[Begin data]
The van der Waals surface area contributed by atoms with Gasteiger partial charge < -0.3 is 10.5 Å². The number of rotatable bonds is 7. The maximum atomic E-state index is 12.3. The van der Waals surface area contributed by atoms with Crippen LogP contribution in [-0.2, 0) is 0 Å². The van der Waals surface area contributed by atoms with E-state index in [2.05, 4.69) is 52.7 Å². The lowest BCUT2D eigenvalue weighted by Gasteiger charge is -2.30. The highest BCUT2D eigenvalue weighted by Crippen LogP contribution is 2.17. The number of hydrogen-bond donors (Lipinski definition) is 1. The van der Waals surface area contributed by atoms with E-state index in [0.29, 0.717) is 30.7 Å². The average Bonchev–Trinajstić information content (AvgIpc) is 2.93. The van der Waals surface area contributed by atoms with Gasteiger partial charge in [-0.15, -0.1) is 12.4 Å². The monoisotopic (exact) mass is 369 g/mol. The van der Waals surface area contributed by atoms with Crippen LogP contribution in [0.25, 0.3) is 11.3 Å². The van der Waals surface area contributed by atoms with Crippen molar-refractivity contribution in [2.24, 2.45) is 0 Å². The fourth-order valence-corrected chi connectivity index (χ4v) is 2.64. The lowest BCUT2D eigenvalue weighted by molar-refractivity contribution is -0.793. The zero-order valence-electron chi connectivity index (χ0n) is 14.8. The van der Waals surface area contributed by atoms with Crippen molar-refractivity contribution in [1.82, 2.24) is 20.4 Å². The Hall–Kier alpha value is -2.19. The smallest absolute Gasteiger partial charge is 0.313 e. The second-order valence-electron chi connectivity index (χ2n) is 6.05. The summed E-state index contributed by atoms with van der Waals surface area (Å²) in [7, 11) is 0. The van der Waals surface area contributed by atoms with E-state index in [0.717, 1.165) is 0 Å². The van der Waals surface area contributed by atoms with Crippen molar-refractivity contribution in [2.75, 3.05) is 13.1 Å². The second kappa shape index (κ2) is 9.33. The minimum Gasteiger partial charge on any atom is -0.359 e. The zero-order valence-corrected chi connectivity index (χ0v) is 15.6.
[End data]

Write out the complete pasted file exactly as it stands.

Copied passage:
The van der Waals surface area contributed by atoms with Gasteiger partial charge < -0.3 is 10.5 Å². The number of rotatable bonds is 7. The maximum atomic E-state index is 12.3. The van der Waals surface area contributed by atoms with Crippen LogP contribution in [-0.2, 0) is 0 Å². The van der Waals surface area contributed by atoms with E-state index in [2.05, 4.69) is 52.7 Å². The lowest BCUT2D eigenvalue weighted by Gasteiger charge is -2.30. The highest BCUT2D eigenvalue weighted by Crippen LogP contribution is 2.17. The number of hydrogen-bond donors (Lipinski definition) is 1. The van der Waals surface area contributed by atoms with E-state index in [0.29, 0.717) is 30.7 Å². The average Bonchev–Trinajstić information content (AvgIpc) is 2.93. The van der Waals surface area contributed by atoms with Gasteiger partial charge in [-0.15, -0.1) is 12.4 Å². The monoisotopic (exact) mass is 369 g/mol. The van der Waals surface area contributed by atoms with Crippen LogP contribution in [0.25, 0.3) is 11.3 Å². The van der Waals surface area contributed by atoms with Crippen molar-refractivity contribution in [2.24, 2.45) is 0 Å². The fourth-order valence-corrected chi connectivity index (χ4v) is 2.64. The lowest BCUT2D eigenvalue weighted by molar-refractivity contribution is -0.793. The zero-order valence-electron chi connectivity index (χ0n) is 14.8. The van der Waals surface area contributed by atoms with Crippen molar-refractivity contribution in [1.82, 2.24) is 20.4 Å². The Hall–Kier alpha value is -2.19. The smallest absolute Gasteiger partial charge is 0.313 e. The second-order valence-electron chi connectivity index (χ2n) is 6.05. The summed E-state index contributed by atoms with van der Waals surface area (Å²) in [7, 11) is 0. The van der Waals surface area contributed by atoms with E-state index in [0.717, 1.165) is 0 Å². The van der Waals surface area contributed by atoms with Crippen molar-refractivity contribution in [2.75, 3.05) is 13.1 Å². The second kappa shape index (κ2) is 9.33. The minimum Gasteiger partial charge on any atom is -0.359 e. The zero-order valence-corrected chi connectivity index (χ0v) is 15.6.